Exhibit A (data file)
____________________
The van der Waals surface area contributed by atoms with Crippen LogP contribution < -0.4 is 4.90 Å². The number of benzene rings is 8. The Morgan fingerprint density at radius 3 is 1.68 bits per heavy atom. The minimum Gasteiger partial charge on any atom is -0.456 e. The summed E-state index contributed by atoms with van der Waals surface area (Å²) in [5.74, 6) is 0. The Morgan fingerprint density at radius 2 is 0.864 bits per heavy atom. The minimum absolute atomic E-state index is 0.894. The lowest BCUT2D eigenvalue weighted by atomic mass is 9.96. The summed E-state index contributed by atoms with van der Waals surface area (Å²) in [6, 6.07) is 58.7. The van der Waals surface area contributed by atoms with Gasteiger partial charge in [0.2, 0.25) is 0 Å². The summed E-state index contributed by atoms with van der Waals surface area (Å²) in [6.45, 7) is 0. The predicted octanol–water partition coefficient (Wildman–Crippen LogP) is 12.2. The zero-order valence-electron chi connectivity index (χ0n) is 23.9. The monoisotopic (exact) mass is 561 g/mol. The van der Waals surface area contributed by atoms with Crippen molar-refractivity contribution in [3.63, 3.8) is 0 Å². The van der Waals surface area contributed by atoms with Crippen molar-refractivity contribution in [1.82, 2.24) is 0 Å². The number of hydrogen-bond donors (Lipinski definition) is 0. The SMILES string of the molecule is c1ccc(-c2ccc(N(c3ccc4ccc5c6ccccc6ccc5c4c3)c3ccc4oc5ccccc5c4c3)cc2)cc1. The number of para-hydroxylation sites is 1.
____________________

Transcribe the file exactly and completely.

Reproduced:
The van der Waals surface area contributed by atoms with Crippen LogP contribution < -0.4 is 4.90 Å². The number of benzene rings is 8. The Morgan fingerprint density at radius 3 is 1.68 bits per heavy atom. The minimum Gasteiger partial charge on any atom is -0.456 e. The summed E-state index contributed by atoms with van der Waals surface area (Å²) in [5.74, 6) is 0. The Morgan fingerprint density at radius 2 is 0.864 bits per heavy atom. The minimum absolute atomic E-state index is 0.894. The lowest BCUT2D eigenvalue weighted by atomic mass is 9.96. The summed E-state index contributed by atoms with van der Waals surface area (Å²) in [6, 6.07) is 58.7. The van der Waals surface area contributed by atoms with Gasteiger partial charge in [0.2, 0.25) is 0 Å². The summed E-state index contributed by atoms with van der Waals surface area (Å²) in [6.45, 7) is 0. The predicted octanol–water partition coefficient (Wildman–Crippen LogP) is 12.2. The zero-order valence-electron chi connectivity index (χ0n) is 23.9. The monoisotopic (exact) mass is 561 g/mol. The van der Waals surface area contributed by atoms with Crippen molar-refractivity contribution in [3.63, 3.8) is 0 Å². The van der Waals surface area contributed by atoms with Crippen molar-refractivity contribution in [1.82, 2.24) is 0 Å². The number of hydrogen-bond donors (Lipinski definition) is 0. The SMILES string of the molecule is c1ccc(-c2ccc(N(c3ccc4ccc5c6ccccc6ccc5c4c3)c3ccc4oc5ccccc5c4c3)cc2)cc1. The number of para-hydroxylation sites is 1.